To qualify for benefits for the first sixth months after he stopped working, we had to prove that Mr. Smith was unable to perform the essential duties of the occupation he regularly practiced before becoming disabled. Id. at 505. The Sixth Circuit upheld the district court’s determination that Bayer’s denial of benefits under this “regular occupation” standard was arbitrary and capricious. Id. at 509. First, Kemper had relied on experts who had never even met Mr. Smith. One of these experts, Dr. Orr, based his decision on Mr. Smith’s involvement with the real estate course, but Mr. Smith passed the real estate exam while he was still working at Bayer and before he claimed to be disabled. Id. at 507. Additionally, there was no evidence that Mr. Smith was able to actually enter the real estate profession. Id. A second expert, Dr. Burstein had emphasized that Mr. Smith was not disabled because of events in his personal life and his job at Target. The court, however, affirmed the district court’s holding that “the ability of an individual to divorce, remarry, and move to a different city for a low-paying job is ‘irrelevant to whether or not Mr. Smith can persist at an occupation.’” Id.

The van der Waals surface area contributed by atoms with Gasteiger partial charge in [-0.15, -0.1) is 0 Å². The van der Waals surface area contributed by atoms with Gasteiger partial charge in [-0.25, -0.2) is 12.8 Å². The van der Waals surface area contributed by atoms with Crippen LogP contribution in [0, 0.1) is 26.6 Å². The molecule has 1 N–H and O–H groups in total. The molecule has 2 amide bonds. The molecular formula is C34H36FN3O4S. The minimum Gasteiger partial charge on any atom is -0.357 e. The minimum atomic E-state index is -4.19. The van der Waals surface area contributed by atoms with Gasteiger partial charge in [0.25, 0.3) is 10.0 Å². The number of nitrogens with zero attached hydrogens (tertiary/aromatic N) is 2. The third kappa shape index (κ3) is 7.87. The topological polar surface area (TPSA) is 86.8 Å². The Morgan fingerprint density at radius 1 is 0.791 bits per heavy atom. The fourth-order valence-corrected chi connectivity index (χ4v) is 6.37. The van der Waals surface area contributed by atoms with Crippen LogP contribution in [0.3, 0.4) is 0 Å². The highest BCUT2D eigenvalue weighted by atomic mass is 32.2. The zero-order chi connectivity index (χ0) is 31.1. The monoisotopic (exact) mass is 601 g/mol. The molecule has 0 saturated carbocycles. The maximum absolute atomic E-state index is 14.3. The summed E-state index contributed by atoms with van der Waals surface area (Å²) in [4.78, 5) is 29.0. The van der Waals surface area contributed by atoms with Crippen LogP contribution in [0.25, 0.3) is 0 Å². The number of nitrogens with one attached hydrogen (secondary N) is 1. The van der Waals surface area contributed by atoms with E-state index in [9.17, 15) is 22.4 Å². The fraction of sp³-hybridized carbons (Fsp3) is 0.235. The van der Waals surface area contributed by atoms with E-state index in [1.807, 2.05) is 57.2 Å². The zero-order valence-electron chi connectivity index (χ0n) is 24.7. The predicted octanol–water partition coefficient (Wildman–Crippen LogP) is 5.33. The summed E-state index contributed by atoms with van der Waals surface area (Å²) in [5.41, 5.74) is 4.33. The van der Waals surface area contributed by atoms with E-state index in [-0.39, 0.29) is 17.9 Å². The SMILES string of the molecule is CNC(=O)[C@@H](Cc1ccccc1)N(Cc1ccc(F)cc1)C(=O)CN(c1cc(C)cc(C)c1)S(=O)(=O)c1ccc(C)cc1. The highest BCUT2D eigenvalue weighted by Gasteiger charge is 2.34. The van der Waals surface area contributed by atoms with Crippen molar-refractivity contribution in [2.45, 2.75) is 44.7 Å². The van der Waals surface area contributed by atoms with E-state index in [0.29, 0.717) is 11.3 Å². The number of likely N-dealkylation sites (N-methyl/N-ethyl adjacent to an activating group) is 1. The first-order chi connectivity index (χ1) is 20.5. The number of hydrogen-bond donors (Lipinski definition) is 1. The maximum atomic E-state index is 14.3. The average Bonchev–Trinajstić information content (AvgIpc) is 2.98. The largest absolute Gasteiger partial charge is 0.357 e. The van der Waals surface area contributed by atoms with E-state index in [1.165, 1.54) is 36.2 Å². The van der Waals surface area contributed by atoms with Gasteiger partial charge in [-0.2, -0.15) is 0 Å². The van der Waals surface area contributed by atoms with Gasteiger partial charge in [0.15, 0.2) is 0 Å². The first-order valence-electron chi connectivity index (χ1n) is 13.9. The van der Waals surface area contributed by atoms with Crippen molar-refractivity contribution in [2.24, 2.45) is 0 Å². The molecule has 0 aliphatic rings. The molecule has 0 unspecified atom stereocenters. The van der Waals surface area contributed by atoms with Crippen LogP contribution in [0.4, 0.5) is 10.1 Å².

The Court acknowledged that there is no bright-line rule requiring that the opinions of treating physicians be accepted over those of reviewing experts. Id. at 507-08 (citing Calvert v. Firstar Fin., Inc., 409 F.3d 286, 293-94 (6th Cir. 2005)). However, “the failure to conduct a physical examination—especially where the right to do so is specifically reserved in the plan—may, in some cases, raise questions about the thoroughness and accuracy” of the claims evaluation. Id. at 508 (quoting Calvert, 409 F.3d at 295). Here, Bayer’s plan reserved the right to take a physical examination. Id. The court found that the failure to do so for a claimant with mental and emotional conditions was “both puzzling and troubling”, because a physical examination would have helped the plan administrator better evaluate the severity of Mr. Smith’s symptoms. Id. at 508 (citing Sheehan v. Met. Life Ins. Co., 368 F. Supp. 2d 228, 254-55 (S.D.N.Y. 2005)(declaring, “Courts discount the opinions of psychiatrists who have never seen the patient for obvious reasons. Unlike cardiologists or orthopedics, who can formulate medical opinions based upon objective findings derived from objective clinical tests, the psychiatrist typically treats his patient’s subjective symptoms” and that interviewing and spending time with the patient are “essential to understanding and treating the fears, anxieties, depression, and other subjective symptoms the patient describes.”)).